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The proposed class-action suit alleges a racist culture at Tesla, unsafe factory conditions, and failure on the part of the company, including CEO Elon Musk personally, to prevent or investigate race-based harassment and discrimination there.
Filed on behalf of plaintiff Marcus Vaughn, an ex-Tesla worker, and more than 100 African Americans who worked at Tesla's Fremont factory between November 2016 and November 2017, the suit claims that Tesla allowed factory workers to use racist epithets, failed to take corrective action against harassers and fired black workers who complained.
The suit references an e-mail that CEO Elon Musk allegedly sent to Fremont factory workers addressing complaints of a toxic culture. In this, Musk reportedly told black workers, and other minorities:
"Part of not being a huge jerk is considering how someone might feel who is part of [a] historically less represented group," Musk wrote in the email. "Sometimes these things happen unintentionally, in which case you should apologize. In fairness, if someone is a jerk to you, but sincerely apologizes, it is important to be thick-skinned and accept that apology."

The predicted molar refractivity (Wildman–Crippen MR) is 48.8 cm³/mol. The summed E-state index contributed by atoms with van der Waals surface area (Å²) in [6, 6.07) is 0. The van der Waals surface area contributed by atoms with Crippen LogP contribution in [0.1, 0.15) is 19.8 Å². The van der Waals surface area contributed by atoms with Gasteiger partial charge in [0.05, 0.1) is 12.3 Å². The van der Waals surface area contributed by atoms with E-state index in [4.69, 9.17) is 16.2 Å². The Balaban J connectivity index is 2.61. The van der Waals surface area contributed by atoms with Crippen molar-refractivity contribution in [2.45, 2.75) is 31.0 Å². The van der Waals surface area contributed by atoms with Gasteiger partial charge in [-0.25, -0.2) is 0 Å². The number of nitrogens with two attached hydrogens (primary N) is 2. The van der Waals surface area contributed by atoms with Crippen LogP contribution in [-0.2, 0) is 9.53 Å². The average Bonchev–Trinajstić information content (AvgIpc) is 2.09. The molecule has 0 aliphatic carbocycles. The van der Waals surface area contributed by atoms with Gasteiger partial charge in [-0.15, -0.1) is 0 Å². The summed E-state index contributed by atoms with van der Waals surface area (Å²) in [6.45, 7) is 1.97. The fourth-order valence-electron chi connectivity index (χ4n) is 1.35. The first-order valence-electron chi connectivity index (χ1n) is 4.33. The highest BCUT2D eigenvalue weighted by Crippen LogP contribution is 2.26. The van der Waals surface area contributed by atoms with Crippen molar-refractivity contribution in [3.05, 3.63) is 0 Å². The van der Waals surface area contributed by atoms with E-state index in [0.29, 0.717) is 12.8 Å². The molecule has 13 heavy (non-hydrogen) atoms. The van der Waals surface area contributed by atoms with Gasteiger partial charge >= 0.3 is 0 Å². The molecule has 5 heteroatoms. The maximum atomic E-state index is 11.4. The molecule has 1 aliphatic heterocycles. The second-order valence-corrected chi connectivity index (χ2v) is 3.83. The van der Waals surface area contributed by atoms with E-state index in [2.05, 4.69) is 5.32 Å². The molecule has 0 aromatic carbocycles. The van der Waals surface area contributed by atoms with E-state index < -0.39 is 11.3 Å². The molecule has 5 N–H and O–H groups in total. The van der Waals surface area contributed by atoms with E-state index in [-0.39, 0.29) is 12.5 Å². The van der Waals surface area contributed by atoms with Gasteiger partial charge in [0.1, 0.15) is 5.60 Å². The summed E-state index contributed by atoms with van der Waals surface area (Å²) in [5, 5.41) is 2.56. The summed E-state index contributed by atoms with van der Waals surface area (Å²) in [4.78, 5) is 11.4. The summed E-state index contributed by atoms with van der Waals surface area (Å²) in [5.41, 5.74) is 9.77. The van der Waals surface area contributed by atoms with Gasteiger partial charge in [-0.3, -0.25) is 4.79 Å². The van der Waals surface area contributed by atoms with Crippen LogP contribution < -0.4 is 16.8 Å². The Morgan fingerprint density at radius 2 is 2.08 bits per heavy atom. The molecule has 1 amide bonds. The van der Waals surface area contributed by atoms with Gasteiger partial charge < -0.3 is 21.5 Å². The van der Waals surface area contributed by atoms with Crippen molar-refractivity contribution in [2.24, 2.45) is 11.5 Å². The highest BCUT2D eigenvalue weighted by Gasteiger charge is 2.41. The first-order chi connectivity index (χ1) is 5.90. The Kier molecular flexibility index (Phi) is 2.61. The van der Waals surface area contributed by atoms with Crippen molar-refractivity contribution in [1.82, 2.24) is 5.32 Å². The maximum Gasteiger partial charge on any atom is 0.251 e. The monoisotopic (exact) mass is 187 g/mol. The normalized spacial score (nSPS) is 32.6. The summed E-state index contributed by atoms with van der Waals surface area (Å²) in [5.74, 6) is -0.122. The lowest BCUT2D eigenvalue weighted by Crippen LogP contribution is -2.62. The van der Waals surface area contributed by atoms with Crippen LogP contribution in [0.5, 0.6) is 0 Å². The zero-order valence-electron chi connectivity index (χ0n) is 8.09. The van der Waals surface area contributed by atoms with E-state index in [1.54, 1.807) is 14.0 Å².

The suit also says that in July this year, black workers at Tesla's Fremont factory sent a note to Tesla's HR business partner Rose Sanson and CEO Elon Musk detailing the kinds of harassment they were experiencing. The email excerpted in the suit said:
"[One worker] spoke up and said he didn't like when associates say N--- on the line. It made him and a lot of us on the line feel uncomfortable. Since that day there has been so much backlash from him getting hit in the back of the head with a chair, to him getting called bipolar, sensitive, people say n---- just to get a reaction out of him....
I just hope whoever reads this does something about it before someone on my line snaps, and someone gets hurt."
Tuesday night, Tesla issued a statement saying the lawsuit was riddled with false claims. In the statement, Tesla revealed that it had investigated employees' reports of racism at the Fremont factory, and had fired three people as a result of its findings.
Tesla also promised:
"There will be further action as necessary, including parting ways with anyone whose behavior prevents Tesla from being a great place to work and making sure we do everything possible to stop bad behavior from happening in the first place. Our company has more than 33,000 employees, with over 10,000 in the Fremont factory alone, so it is not humanly possible to stop all bad conduct, but we will do our best to make it is as close to zero as possible."
Read the full lawsuit filing here: